Magnetic field lines around electron and wire seem to contradict

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SamRoss
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In the picture below, the direction of the magnetic field lines can be determined by using the right-hand rule with the thumb pointing in the direction of the current.
1604436073035.png


If we use the right hand rule in the picture below, thinking of the yellow arrow as the current, we would not get the correct direction for the magnetic field.
1604436057040.png


I'm aware that electrons do not literally spin around like little tops, but they are often depicted as spinning around because they have magnetic fields around them as if they were spinning. I'm curious as to why the electrons would be depicted as spinning around in a direction which would contradict the right-hand rule. Is it because their angular momentum is in this direction (that is, in a direction such that the relationship between it and the magnetic field can be found with a left-hand rule instead)?
 

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Nugatory
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What is the charge of the electron, and what is the convention for the direction of charge flow in an electric current?
 
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SamRoss
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What is the charge of the electron, and what is the convention for the direction of charge flow in an electric current?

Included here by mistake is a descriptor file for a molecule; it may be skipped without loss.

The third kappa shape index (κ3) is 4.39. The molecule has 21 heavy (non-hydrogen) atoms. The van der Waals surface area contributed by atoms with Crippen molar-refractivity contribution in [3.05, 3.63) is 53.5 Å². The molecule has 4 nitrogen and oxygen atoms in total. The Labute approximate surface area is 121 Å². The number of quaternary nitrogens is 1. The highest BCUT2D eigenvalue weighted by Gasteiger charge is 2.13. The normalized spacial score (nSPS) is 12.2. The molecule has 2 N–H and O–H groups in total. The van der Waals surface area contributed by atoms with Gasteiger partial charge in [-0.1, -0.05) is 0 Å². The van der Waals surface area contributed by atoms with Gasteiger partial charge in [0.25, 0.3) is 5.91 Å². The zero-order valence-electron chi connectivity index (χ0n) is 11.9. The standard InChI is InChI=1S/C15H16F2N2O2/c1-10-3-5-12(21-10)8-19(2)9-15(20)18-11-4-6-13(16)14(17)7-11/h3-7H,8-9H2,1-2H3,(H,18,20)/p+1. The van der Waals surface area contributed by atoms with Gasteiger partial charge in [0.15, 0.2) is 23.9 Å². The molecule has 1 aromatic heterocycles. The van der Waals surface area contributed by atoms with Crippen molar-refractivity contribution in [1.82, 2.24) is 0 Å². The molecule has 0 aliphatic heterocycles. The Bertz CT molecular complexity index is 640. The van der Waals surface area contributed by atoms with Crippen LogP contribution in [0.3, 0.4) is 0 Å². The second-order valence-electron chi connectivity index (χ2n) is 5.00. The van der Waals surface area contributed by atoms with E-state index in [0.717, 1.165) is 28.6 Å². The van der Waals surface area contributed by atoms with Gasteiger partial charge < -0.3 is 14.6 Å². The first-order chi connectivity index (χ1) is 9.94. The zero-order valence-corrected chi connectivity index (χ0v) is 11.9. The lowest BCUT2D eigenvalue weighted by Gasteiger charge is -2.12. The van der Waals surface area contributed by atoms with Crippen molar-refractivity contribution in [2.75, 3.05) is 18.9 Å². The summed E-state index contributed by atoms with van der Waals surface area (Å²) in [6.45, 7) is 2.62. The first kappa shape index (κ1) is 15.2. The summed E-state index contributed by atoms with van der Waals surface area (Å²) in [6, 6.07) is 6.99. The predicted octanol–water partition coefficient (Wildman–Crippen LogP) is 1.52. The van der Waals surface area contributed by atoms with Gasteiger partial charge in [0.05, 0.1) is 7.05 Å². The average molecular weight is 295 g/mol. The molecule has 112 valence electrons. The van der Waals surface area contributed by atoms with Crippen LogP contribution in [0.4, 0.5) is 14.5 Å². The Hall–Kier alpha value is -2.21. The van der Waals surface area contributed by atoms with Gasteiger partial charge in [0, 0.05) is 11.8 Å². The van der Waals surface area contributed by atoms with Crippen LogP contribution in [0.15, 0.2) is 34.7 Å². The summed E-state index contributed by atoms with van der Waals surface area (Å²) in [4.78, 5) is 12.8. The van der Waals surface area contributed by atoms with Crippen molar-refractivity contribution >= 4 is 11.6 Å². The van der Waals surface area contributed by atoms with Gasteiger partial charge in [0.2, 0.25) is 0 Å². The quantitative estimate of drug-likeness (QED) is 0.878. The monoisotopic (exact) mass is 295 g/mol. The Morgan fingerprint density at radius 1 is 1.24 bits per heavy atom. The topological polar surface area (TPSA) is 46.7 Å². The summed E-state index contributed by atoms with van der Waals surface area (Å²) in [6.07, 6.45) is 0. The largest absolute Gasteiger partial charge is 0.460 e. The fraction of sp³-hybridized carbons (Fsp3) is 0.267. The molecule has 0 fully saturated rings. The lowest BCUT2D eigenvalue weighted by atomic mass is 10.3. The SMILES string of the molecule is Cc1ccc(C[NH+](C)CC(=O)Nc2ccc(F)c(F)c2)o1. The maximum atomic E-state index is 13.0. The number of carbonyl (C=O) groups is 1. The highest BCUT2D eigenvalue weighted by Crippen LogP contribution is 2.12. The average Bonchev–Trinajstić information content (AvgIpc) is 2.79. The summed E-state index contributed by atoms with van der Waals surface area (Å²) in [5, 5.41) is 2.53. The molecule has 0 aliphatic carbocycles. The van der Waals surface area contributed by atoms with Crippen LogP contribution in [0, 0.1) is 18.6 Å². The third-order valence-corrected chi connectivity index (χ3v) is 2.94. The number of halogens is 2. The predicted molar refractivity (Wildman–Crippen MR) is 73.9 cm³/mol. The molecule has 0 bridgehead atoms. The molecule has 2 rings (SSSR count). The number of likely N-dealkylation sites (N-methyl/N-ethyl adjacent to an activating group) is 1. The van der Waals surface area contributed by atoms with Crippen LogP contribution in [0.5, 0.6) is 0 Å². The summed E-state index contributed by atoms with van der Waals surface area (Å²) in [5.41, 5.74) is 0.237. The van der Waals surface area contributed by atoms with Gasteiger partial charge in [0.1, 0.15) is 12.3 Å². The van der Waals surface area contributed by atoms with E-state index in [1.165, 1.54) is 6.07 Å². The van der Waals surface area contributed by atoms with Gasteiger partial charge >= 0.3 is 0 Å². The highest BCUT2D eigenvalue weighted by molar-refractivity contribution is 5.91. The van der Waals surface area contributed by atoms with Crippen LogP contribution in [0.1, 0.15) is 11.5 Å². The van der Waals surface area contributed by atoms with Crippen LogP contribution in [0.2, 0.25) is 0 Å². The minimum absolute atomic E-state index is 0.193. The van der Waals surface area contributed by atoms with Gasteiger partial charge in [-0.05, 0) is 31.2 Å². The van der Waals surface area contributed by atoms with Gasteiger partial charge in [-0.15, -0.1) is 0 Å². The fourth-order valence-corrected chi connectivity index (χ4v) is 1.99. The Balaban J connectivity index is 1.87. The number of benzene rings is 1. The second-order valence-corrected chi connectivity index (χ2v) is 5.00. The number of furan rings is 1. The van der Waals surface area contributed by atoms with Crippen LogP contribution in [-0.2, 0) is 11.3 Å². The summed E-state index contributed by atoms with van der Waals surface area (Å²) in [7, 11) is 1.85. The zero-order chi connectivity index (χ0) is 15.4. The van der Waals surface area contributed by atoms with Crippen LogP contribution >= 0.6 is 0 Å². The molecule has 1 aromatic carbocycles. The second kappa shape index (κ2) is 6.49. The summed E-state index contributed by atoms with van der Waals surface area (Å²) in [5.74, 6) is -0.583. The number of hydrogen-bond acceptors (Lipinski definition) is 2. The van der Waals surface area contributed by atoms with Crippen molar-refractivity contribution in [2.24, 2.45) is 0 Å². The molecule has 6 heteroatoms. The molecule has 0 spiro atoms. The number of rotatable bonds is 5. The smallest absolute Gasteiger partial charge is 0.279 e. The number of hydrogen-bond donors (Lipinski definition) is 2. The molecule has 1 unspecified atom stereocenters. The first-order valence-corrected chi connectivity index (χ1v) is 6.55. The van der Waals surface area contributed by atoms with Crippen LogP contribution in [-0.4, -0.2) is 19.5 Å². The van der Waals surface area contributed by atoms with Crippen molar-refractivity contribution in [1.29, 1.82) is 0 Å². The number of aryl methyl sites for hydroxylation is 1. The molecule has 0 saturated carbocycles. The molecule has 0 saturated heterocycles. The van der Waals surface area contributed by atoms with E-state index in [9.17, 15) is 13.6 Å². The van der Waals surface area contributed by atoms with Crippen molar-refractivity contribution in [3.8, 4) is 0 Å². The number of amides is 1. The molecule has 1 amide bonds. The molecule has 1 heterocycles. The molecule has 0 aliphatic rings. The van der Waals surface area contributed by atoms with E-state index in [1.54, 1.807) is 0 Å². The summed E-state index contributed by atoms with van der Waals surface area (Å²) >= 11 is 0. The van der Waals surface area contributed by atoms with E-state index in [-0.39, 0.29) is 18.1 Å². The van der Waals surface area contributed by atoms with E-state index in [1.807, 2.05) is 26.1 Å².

I see. So in the first picture I posted, the current is pointing up but the electrons would actually be flowing down. Is that it?
 
  • #4
Nugatory
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https://xkcd.com/567/
Yes, the direction of positive current flow is opposite to the direction of electron movement.
(And in practice it is almost never helpful or necessary to think about an electric current in terms of moving electrons)
 
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PeroK
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I see. So in the first picture I posted, the current is pointing up but the electrons would actually be flowing down. Is that it?
You can blame it all on Benjamin Franklin apparently.
 
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vanhees71
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https://xkcd.com/567/
Yes, the direction of positive current flow is opposite to the direction of electron movement.
(And in practice it is almost never helpful or necessary to think about an electric current in terms of moving electrons)
The cartoon is great, but I tend to the opposite opinion concerning the statement. To the contrary I think it's always of great advantage to think about the motion of the conduction electrons relative to the positive ion lattice in a metal when it comes to currents in usual conductors. With this in mind there's almost no more trouble with Faraday's Law of induction in connection with problems like the homopolar generator or the correct relativistic treatment of the current-carrying wire:

https://www.physicsforums.com/insights/homopolar-generator-analytical-example/
https://www.physicsforums.com/insights/relativistic-treatment-of-the-dc-conducting-straight-wire/
 

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